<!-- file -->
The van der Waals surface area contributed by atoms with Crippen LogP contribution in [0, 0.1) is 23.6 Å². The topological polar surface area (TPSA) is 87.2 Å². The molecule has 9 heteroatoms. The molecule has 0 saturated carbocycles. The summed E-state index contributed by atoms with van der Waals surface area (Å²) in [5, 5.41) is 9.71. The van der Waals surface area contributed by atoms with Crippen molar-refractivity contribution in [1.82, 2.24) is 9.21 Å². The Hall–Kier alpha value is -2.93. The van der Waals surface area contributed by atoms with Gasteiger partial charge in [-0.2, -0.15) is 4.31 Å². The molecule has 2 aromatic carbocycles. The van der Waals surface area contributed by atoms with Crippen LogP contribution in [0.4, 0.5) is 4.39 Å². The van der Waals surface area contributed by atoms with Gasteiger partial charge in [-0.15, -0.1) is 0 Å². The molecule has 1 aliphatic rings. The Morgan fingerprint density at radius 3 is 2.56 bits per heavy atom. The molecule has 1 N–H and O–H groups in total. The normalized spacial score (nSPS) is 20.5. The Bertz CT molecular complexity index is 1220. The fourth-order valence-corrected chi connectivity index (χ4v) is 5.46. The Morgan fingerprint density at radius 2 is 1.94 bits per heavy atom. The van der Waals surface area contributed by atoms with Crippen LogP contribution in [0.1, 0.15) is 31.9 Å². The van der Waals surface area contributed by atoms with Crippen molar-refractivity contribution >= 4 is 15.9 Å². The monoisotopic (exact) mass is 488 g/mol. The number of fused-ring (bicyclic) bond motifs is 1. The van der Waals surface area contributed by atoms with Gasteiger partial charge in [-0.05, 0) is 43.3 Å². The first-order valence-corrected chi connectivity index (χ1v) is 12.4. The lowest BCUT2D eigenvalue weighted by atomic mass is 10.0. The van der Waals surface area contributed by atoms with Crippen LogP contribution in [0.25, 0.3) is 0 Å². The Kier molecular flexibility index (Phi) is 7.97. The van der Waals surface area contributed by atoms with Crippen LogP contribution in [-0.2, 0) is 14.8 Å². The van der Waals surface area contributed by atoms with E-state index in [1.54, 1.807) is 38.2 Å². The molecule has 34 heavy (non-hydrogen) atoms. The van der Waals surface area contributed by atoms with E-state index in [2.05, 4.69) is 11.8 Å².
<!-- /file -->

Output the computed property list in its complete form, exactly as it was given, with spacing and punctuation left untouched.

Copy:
The van der Waals surface area contributed by atoms with Crippen LogP contribution in [0, 0.1) is 23.6 Å². The topological polar surface area (TPSA) is 87.2 Å². The molecule has 9 heteroatoms. The molecule has 0 saturated carbocycles. The summed E-state index contributed by atoms with van der Waals surface area (Å²) in [5, 5.41) is 9.71. The van der Waals surface area contributed by atoms with Crippen molar-refractivity contribution in [1.82, 2.24) is 9.21 Å². The Hall–Kier alpha value is -2.93. The van der Waals surface area contributed by atoms with Gasteiger partial charge in [-0.2, -0.15) is 4.31 Å². The molecule has 2 aromatic carbocycles. The van der Waals surface area contributed by atoms with Crippen LogP contribution in [0.4, 0.5) is 4.39 Å². The van der Waals surface area contributed by atoms with Gasteiger partial charge in [-0.15, -0.1) is 0 Å². The molecule has 1 aliphatic rings. The Morgan fingerprint density at radius 3 is 2.56 bits per heavy atom. The molecule has 1 N–H and O–H groups in total. The normalized spacial score (nSPS) is 20.5. The Bertz CT molecular complexity index is 1220. The fourth-order valence-corrected chi connectivity index (χ4v) is 5.46. The Morgan fingerprint density at radius 2 is 1.94 bits per heavy atom. The van der Waals surface area contributed by atoms with Crippen LogP contribution in [0.1, 0.15) is 31.9 Å². The van der Waals surface area contributed by atoms with Crippen molar-refractivity contribution >= 4 is 15.9 Å². The monoisotopic (exact) mass is 488 g/mol. The number of fused-ring (bicyclic) bond motifs is 1. The van der Waals surface area contributed by atoms with Gasteiger partial charge in [-0.05, 0) is 43.3 Å². The first-order valence-corrected chi connectivity index (χ1v) is 12.4. The lowest BCUT2D eigenvalue weighted by atomic mass is 10.0. The van der Waals surface area contributed by atoms with Crippen LogP contribution in [0.25, 0.3) is 0 Å². The Kier molecular flexibility index (Phi) is 7.97. The van der Waals surface area contributed by atoms with Crippen LogP contribution in [-0.2, 0) is 14.8 Å². The van der Waals surface area contributed by atoms with E-state index in [1.54, 1.807) is 38.2 Å². The molecule has 34 heavy (non-hydrogen) atoms. The van der Waals surface area contributed by atoms with E-state index in [2.05, 4.69) is 11.8 Å².